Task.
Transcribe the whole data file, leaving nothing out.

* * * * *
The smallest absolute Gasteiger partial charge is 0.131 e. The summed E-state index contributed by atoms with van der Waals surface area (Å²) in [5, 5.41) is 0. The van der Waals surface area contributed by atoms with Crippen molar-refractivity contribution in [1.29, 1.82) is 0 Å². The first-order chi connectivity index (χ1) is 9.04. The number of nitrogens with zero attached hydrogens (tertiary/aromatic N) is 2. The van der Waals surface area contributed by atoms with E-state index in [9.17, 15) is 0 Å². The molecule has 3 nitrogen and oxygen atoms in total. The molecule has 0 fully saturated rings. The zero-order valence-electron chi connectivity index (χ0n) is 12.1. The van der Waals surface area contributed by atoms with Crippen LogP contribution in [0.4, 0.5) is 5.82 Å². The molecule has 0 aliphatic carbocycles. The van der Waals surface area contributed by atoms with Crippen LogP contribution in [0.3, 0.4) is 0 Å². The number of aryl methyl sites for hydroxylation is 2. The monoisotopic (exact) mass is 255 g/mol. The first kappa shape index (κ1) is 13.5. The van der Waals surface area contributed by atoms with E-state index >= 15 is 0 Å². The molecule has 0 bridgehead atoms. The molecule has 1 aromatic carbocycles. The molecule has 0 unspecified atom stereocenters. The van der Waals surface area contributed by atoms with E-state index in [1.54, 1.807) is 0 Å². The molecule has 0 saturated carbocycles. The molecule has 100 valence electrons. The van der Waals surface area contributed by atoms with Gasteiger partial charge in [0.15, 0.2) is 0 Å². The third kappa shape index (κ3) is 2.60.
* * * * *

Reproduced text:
The smallest absolute Gasteiger partial charge is 0.131 e. The summed E-state index contributed by atoms with van der Waals surface area (Å²) in [5, 5.41) is 0. The van der Waals surface area contributed by atoms with Crippen molar-refractivity contribution in [1.29, 1.82) is 0 Å². The first-order chi connectivity index (χ1) is 9.04. The number of nitrogens with zero attached hydrogens (tertiary/aromatic N) is 2. The van der Waals surface area contributed by atoms with E-state index in [9.17, 15) is 0 Å². The molecule has 3 nitrogen and oxygen atoms in total. The molecule has 0 fully saturated rings. The zero-order valence-electron chi connectivity index (χ0n) is 12.1. The van der Waals surface area contributed by atoms with Crippen LogP contribution in [0.4, 0.5) is 5.82 Å². The molecule has 0 aliphatic carbocycles. The van der Waals surface area contributed by atoms with Crippen LogP contribution in [0.3, 0.4) is 0 Å². The number of aryl methyl sites for hydroxylation is 2. The monoisotopic (exact) mass is 255 g/mol. The first kappa shape index (κ1) is 13.5. The van der Waals surface area contributed by atoms with E-state index >= 15 is 0 Å². The molecule has 0 bridgehead atoms. The molecule has 1 aromatic carbocycles. The molecule has 0 unspecified atom stereocenters. The van der Waals surface area contributed by atoms with E-state index in [1.54, 1.807) is 0 Å². The molecule has 0 saturated carbocycles. The molecule has 100 valence electrons. The van der Waals surface area contributed by atoms with Gasteiger partial charge in [0.15, 0.2) is 0 Å². The third kappa shape index (κ3) is 2.60.